The appeals hearing for the Aramis Solar Energy Generation and Storage project will take place next Thursday, March 4. We hope the Alameda County Board of Supervisors will consider the information that has come up since the East County Board of Zoning Adjustments (EBZA) approved the Aramis environmental impact report on Nov. 24, 2020.

We have heard disapproval from our federal agencies, environmentalist groups and many residents. The resounding concern is that by pushing forward with the project that will alter approximately 700 acres of open space in North Livermore, we are destroying the environment in order to save it.

In January this year, the Sacramento Fish and Wildlife Office (SFWO) called out the county for failing to follow the U.S. Fish and Wildlife Service’s “Revised Guidance on Site Assessments and Field Surveys.” Had the county asked the Service if the surveys that planning staff had conducted were adequate, SFWO stated it would have confirmed that they were not.

The SFWO further called for the Aramis applicant, Intersect Power, to acquire an incidental take permit for the federally listed species likely to be killed during construction. This week, Intersect announced for the first time that it will pursue a voluntary incidental take permit. The company also proposed to provide compensatory mitigation.

However, even if implemented, the actions won’t change the fact that a utility-scale development is not the intended use of this agricultural land. The loss of habitat is still a loss no matter how much money is paid to federal agencies. The project site is a designated conservation area. It must remain a preserved habitat in order to protect endangered species.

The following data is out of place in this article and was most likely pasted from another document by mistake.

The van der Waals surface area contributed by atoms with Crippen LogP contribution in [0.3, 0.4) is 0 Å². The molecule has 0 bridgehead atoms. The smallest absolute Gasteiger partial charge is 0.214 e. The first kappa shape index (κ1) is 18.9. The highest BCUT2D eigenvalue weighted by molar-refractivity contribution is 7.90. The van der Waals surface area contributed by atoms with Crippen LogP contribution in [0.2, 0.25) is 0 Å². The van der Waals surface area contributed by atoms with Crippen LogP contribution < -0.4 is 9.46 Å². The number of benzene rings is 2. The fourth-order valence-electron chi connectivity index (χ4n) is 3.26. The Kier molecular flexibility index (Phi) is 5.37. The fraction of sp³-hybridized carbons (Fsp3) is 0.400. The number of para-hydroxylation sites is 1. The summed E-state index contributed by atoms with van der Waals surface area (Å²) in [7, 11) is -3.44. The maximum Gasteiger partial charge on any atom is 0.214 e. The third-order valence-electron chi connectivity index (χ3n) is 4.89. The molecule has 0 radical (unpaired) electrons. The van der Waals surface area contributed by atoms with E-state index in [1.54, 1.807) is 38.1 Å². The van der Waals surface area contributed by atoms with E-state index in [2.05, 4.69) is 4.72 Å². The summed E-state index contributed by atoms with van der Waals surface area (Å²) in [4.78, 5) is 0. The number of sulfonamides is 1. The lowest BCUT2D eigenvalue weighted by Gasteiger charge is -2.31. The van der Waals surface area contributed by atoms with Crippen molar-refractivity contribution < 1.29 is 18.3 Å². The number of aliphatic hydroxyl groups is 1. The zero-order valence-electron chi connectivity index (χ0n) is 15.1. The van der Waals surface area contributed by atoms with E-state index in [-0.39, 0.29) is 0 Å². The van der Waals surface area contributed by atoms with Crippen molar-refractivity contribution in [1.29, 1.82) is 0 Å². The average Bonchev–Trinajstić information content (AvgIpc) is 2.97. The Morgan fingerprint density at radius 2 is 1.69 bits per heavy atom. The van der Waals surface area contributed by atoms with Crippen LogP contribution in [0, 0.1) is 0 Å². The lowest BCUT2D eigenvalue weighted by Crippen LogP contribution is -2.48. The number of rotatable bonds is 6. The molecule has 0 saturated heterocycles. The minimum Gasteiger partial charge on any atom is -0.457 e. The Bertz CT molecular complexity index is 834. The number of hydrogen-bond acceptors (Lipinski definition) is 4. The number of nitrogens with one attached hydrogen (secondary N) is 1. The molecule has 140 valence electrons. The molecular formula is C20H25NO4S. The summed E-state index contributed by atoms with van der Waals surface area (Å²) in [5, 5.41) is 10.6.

Furthermore, the Aramis project violates Measure D, which was adopted by county voters in 2000 to protect open space from development.

East Bay Regional Park District, Golden Gate Audubon Society, the Alameda Creek Alliance and Ohlone Audubon Society have all announced their opposition to the project that will cover hundreds of acres of grazing land with shimmering solar plates.

While the Sierra Club supports the project, it is largely backed by unions.

Scores of residents have sat in on lengthy county meetings to voice concerns about how this project would not only impact the ecosystem, but also decimate ranching and dry crop land.

The groups that filed appeals set to be considered by the board next Thursday include Friends of Livermore, Friends of Open Space and Vineyards, Save North Livermore Valley and Intersect Power. The first three believe the project would be detrimental to the region’s ecosystem and the integrity of the land.

Intersect’s appeal mainly objects to the conditional-use requirements spelled out by the EBZA, including setbacks from the road, which would result in reduced acreage. However, when they lost 38 acres from a soured lease negotiation with landowners Richard and Mary Stanley, they denied that the withdrawn acreage was a problem.

Before approving any solar projects, the county needs to approve a solar policy that would identify utility-scale sites appropriate for solar power generation. The county and cities should prioritize distributed scale solar opportunities on rooftops and parking lots. Open space should be a last resort.

If the county were to approve this project, it could set a precedent that would result in the loss of even more agricultural land in the Tri-Valley.

To represent its constituents, and respect well-established environmental and energy policies, the Board of Supervisors should reject the Aramis industrial development.